Dave v People’s Republic of China: Chairman of small residents’ association spearheads campaign to stop China building huge embassy on his doorstep after Hong Kong dissident was dragged into consulate and beaten by officials
- Dave Lake, 68, is spearheading a campaign to stop a new Chinese embassy
- The proposed London development is a £750million on site of former Royal Mint
- Final decision could be ‘called in’ by Sec of State for Housing, Michael Gove
When Dave Lake watched as a Hong Kong dissident was dragged into the Chinese consulate in Manchester and beaten by officials — in full view of police — he realised the enormity of what he had taken on.
As chairman of a small residents’ association, the 68-year-old retired engineer was spearheading a campaign to stop the People’s Republic of China building a massive and intimidating embassy on his doorstep.
But he hadn’t realised the stakes would be so high.
‘I bumped into a friend in the street after that and he said, “Watch out for people coming towards you with umbrellas”,’ says Dave.
David Lake, 68, a retired engineer, has been leading a campaign to stop a £750million Chinese embassy being built on his doorstep
A scuffle between a Hong Kong pro-democracy protester and embassy officials took place in October in Manchester
The proposed development being opposed by Dave’s Royal Mint Court Residents’ Association is for a £750 million embassy on the 5.5-acre site of the former Royal Mint, opposite the Tower of London
‘I think he was joking. At least, I hope he was.’
The warning actually related not to China, but the assassination by the Russian KGB and Bulgarian secret service of the anti-communist dissident Georgi Markov, who died in London in 1978 after being injected with ricin thought to have come from the tip of an umbrella.
But the reference wasn’t lost on Dave. ‘I’m not saying I’m having sleepless nights, but comments like that do make you think,’ he says.
‘And when I watched the Chinese consular staff beating up that dissident in front of the police, it was worrying. They think they’re above the law.’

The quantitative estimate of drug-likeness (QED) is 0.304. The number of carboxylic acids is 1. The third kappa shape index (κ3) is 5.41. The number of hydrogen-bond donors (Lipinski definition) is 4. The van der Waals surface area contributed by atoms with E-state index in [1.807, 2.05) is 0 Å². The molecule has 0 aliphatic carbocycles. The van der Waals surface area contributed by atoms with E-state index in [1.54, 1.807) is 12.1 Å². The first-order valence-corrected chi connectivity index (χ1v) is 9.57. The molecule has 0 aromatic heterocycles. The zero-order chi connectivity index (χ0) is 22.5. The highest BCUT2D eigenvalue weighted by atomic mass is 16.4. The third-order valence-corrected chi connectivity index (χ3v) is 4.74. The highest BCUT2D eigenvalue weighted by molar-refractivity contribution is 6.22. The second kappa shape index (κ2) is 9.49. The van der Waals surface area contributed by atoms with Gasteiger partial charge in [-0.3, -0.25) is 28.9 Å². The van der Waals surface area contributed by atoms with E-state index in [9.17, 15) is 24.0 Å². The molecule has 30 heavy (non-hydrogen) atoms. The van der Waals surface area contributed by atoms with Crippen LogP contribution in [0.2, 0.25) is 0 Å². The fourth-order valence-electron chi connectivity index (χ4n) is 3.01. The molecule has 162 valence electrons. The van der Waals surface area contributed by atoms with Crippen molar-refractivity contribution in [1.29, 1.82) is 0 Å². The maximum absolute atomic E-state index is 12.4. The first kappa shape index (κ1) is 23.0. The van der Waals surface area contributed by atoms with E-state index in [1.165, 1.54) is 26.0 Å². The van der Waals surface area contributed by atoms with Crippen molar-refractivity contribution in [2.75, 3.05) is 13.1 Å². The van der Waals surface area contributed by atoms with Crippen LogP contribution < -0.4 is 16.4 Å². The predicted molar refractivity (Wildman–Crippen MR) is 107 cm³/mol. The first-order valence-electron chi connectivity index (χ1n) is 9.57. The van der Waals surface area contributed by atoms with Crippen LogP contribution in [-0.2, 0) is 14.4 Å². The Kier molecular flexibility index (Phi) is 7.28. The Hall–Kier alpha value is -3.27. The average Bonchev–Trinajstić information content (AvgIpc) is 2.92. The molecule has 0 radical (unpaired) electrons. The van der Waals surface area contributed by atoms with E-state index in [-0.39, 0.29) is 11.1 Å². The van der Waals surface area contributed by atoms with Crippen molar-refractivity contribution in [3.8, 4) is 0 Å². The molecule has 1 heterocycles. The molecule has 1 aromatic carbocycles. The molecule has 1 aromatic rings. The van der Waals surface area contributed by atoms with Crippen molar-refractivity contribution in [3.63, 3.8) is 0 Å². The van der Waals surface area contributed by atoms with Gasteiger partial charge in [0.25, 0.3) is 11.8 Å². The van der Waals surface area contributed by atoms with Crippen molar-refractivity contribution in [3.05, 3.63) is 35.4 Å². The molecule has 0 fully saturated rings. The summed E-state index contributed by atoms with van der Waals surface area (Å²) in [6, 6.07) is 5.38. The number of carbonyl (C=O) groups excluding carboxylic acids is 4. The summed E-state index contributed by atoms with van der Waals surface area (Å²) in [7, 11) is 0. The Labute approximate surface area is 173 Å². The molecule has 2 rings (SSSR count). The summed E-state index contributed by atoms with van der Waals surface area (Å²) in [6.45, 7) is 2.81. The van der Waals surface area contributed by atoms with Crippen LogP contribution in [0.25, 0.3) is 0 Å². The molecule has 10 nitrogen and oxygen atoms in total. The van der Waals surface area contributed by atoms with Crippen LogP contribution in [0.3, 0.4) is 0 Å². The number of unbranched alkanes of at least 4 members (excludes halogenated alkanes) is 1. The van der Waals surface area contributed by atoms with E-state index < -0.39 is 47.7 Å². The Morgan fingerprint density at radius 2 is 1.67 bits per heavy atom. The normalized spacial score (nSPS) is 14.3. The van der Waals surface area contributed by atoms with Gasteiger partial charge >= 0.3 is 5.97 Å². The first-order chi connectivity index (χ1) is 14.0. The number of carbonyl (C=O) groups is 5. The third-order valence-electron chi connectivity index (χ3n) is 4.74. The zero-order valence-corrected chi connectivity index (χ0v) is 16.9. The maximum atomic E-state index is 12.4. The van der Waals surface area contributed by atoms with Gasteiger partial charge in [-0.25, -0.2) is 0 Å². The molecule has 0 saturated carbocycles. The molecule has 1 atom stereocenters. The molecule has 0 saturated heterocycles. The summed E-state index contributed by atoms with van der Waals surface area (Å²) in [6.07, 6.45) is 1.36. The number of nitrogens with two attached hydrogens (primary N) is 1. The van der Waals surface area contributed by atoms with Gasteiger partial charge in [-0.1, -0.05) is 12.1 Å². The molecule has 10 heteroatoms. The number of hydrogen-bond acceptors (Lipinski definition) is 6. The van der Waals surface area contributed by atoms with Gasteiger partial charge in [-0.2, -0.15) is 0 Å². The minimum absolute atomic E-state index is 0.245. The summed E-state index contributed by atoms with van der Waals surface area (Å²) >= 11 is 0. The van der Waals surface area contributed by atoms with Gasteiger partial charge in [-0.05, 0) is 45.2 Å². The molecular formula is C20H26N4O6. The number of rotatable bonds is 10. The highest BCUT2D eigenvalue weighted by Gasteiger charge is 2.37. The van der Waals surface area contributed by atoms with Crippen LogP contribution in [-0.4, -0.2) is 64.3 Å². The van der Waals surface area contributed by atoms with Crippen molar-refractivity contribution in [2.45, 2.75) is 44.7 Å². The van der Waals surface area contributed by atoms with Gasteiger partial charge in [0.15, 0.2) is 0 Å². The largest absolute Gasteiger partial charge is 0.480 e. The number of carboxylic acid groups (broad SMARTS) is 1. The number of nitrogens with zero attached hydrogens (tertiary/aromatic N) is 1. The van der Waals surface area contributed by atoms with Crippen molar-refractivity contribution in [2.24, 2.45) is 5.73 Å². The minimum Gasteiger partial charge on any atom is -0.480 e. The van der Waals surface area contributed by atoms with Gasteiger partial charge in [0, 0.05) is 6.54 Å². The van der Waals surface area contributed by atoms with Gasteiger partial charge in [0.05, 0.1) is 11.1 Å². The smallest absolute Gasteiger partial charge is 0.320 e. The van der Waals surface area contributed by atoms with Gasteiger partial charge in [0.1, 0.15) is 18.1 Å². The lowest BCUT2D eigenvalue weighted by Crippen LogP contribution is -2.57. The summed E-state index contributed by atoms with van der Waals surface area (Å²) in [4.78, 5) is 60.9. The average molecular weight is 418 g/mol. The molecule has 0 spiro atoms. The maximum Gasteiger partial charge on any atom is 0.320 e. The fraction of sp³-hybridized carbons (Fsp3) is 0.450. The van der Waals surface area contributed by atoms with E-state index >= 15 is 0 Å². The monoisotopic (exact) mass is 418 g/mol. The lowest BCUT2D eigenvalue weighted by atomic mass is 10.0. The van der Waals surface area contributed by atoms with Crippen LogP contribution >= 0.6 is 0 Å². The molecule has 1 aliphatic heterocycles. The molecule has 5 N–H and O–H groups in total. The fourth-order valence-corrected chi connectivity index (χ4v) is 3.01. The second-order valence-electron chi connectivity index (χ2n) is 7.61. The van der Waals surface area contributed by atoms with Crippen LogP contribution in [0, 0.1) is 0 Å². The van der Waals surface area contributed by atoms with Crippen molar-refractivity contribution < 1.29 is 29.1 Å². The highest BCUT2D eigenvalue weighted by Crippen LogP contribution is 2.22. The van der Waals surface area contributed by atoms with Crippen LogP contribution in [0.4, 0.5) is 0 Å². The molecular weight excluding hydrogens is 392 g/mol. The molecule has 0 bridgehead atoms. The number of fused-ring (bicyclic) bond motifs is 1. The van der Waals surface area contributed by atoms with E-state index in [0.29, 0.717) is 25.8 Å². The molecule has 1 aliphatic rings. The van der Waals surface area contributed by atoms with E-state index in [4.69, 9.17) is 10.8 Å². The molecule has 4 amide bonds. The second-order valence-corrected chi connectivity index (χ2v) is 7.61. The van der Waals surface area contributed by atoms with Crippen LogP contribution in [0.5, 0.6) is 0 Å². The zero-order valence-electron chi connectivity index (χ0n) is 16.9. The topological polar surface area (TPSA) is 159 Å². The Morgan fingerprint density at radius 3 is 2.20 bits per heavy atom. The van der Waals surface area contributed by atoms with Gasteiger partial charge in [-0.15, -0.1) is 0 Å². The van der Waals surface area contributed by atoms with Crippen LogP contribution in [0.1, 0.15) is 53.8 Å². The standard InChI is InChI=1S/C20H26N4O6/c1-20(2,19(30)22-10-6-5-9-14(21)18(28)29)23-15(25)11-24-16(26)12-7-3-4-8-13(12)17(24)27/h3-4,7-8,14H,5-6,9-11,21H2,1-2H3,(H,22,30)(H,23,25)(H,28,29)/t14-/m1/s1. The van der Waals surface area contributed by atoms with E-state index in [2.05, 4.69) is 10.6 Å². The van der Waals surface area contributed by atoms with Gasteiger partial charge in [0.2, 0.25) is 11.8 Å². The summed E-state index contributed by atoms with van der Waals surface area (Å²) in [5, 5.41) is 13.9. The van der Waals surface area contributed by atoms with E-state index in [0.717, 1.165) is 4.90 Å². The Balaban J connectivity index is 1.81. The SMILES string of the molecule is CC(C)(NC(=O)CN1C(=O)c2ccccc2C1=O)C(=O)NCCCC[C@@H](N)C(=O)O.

The proposed development being opposed by Dave’s Royal Mint Court Residents’ Association is for a £750 million embassy on the 5.5-acre site of the former Royal Mint, opposite the Tower of London.
Coins were minted there for 160 years, until 1967. It was sold by the Crown Estate in the late 1980s and acquired by property firm Delancey — owned by Tory donor Jamie Ritblat — in 2010 until its purchase by China in 2018 for £255 million.
Plans for the site — also home to a Black Death burial plot — drawn up by architect David Chipperfield involve demolishing sections of the Grade II-listed building, renovating some of the structures and building housing for more than 250 embassy staff.
If completed, it would be one-third bigger than the new American embassy opened in London in 2018, making it the largest in western Europe.
Dave and his fellow campaigners scored a major but potentially short-lived victory this month when Tower Hamlets borough councillors unanimously rejected the plans at an impassioned planning meeting that went on into the night.
The American embassy in London, which was completed in 2018. The proposed Chinese development would be a third bigger and house up to 250 embassy staff members
The decision was unexpected as council officials had recommended the application be approved, but moving speeches from residents, councillors, Hong Kong expatriates and supporters of Uyghur muslims, who are being rounded up and ‘re-educated’ in Chinese prison camps, won the day.
Councillor Peter Golds said the victory, so far, was a ‘triumph for local democracy’ and said he believed the Chinese plans were ‘all about prestige’. ‘Every person coming out of the Tube, looking to see the Tower of London and Tower Bridge, would turn left and see the flag of the Chinese Communist Party flying,’ he says.
‘It would look ridiculous. Can you imagine President Macron permitting this next to the Arc de Triomphe or Eiffel Tower? It’s like flying the flag of the Chinese Communist Party on the site of the Vatican.’
London Mayor Sadiq Khan has six weeks to decide whether to endorse Tower Hamlets’ decision or overturn the rejection, which was made on the grounds of residents’ safety and the prospect of demonstrations outside the embassy causing traffic chaos.
It could also be ‘called in’ by housing minister Michael Gove, who has the power to make a final decision.
The final decision on the £750million embassy could be ‘called in’ by Michael Gove, the Secretary of State for Housing